Crows know. Perhaps by instinct, eyesight or a combination of both, but they know.
I enjoy watching a variety of birds frequent our feeders and bird bath. In spite of the numerous other places to find water, they love to bathe, drink and socialize at the bird bath.
Filling the fountain is a simple job, but for some reason-laziness I suppose, I let it remain empty for days at a time. When I finally fill it, the crows immediately know. They’re not sitting in the surrounding trees waiting, but they know. And they quickly descend on the bird bath. Water is necessary, and God drives them to what sustains life.
When times of severe testing arrive-episodes followed by confusion and anxiety over what’s around the next sharp curve, I too follow my instinct. But it doesn’t always drive me to what satisfies. If I’m not careful, my self-efforts to fix things result in bitterness.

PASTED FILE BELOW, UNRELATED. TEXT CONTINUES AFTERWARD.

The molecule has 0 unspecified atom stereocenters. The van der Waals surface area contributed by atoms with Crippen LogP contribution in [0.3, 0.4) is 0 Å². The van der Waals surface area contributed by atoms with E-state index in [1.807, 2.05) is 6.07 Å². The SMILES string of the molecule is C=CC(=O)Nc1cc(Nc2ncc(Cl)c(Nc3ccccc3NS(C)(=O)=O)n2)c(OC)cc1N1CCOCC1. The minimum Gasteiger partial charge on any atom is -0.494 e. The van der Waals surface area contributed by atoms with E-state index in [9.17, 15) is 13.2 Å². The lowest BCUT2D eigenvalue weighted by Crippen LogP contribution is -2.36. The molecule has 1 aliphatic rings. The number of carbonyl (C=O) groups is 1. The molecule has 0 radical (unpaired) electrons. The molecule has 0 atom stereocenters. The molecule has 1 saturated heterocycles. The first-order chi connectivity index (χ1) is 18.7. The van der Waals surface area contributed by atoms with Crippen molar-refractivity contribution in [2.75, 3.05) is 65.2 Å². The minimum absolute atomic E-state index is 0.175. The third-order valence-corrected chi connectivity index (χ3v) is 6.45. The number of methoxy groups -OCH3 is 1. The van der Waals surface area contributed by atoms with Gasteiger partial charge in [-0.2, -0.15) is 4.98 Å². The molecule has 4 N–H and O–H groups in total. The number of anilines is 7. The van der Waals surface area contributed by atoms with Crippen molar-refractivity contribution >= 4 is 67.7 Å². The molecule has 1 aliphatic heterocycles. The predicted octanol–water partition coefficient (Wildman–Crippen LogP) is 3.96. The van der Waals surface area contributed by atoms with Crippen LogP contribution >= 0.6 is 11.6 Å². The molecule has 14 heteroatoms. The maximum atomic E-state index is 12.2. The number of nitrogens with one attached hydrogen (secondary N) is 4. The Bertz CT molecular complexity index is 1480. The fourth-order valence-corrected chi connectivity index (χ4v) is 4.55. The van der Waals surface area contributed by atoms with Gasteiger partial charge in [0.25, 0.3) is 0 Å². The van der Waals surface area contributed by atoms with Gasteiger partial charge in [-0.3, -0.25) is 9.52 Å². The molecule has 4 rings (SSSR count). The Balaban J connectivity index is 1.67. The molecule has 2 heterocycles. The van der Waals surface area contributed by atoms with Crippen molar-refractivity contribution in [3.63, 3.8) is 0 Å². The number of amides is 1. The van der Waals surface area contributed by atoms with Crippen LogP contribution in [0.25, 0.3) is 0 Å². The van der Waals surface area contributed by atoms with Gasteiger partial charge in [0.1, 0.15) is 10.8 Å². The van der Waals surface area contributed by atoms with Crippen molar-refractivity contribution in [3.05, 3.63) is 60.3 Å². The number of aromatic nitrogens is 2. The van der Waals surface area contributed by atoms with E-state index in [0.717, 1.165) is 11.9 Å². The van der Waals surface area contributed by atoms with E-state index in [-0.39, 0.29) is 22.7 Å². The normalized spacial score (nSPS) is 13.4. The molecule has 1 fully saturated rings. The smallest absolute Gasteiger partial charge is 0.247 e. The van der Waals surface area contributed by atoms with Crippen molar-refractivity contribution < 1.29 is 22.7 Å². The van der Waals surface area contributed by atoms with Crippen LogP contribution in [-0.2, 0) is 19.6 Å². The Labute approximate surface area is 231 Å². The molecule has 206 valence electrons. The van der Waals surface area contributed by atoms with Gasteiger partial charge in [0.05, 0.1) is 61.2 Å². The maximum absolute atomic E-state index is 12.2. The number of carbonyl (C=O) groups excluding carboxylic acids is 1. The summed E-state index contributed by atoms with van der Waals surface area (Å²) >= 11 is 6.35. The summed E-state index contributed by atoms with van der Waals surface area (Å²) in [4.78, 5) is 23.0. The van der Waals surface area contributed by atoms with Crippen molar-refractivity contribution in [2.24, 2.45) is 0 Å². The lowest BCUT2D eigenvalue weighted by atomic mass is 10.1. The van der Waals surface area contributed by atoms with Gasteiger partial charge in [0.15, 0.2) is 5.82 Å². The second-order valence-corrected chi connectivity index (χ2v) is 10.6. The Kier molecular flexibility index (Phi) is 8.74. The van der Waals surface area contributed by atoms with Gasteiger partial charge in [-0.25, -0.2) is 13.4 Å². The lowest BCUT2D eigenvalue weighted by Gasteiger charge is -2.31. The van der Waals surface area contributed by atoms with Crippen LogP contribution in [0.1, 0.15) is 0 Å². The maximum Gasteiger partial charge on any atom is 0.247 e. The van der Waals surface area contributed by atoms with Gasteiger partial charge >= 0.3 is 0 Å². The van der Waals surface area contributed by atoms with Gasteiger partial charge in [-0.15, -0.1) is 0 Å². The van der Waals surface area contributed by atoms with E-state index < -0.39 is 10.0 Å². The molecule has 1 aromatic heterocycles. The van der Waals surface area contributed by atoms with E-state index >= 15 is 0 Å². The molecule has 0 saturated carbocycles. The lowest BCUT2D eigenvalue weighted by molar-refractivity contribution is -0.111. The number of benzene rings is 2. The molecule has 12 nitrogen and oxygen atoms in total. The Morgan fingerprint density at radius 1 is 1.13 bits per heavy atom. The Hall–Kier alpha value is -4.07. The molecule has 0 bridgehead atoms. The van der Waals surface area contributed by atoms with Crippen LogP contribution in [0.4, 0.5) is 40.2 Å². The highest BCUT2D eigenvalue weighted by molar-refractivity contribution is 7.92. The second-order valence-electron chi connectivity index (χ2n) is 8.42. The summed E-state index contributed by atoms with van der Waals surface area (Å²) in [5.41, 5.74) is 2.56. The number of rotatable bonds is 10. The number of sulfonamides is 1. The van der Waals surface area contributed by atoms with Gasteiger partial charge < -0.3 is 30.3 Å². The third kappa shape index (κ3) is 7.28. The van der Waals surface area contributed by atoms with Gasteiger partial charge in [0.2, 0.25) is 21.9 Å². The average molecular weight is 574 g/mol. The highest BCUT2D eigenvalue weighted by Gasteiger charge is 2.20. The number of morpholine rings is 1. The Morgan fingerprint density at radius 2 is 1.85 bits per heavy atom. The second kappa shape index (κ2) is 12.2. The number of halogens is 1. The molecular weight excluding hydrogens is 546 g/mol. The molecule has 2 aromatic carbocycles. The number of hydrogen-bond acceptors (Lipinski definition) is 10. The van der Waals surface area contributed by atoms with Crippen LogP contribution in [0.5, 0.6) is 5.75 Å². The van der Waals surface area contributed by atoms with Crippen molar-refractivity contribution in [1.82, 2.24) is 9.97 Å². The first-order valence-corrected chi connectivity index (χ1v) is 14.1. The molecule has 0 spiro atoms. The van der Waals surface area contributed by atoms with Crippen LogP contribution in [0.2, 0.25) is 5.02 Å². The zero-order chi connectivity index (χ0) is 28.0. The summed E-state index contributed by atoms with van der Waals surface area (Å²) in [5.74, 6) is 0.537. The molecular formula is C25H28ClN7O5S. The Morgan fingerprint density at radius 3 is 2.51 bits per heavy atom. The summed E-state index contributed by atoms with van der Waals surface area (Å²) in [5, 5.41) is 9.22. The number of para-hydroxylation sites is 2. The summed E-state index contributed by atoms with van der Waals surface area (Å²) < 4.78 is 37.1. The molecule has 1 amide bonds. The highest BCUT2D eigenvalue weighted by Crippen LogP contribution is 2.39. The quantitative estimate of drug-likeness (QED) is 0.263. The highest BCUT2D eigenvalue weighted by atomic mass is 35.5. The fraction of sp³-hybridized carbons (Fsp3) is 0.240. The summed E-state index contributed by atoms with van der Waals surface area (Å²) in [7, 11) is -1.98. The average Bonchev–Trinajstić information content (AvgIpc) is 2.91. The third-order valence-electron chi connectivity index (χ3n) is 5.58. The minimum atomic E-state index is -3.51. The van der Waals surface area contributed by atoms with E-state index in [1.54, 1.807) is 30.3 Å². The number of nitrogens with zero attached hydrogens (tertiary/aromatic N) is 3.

The writer of Hebrews warns about the bitterness root: See to it that no one falls short of the grace of God and that no bitter root grows up to cause trouble and defile many. (Hebrews 12:15) And James offers the correct response: Consider it pure joy, my brothers and sisters whenever you face trials of many kinds. (1:2)
Surrender is opposite of bitterness and God’s desired response. Surrender acknowledges God’s control in initiating or allowing the test. When under his control, matters are never out of control. Surrender submits to whatever he brings that makes us more like him. Bitterness will move one farther from God. Let surrender snuggle you deeply in his loving arms.
Prayer: Lord, when we’re tempted to distrust Your wisdom, remind us Your love always acts in our best interest working all things together for good.
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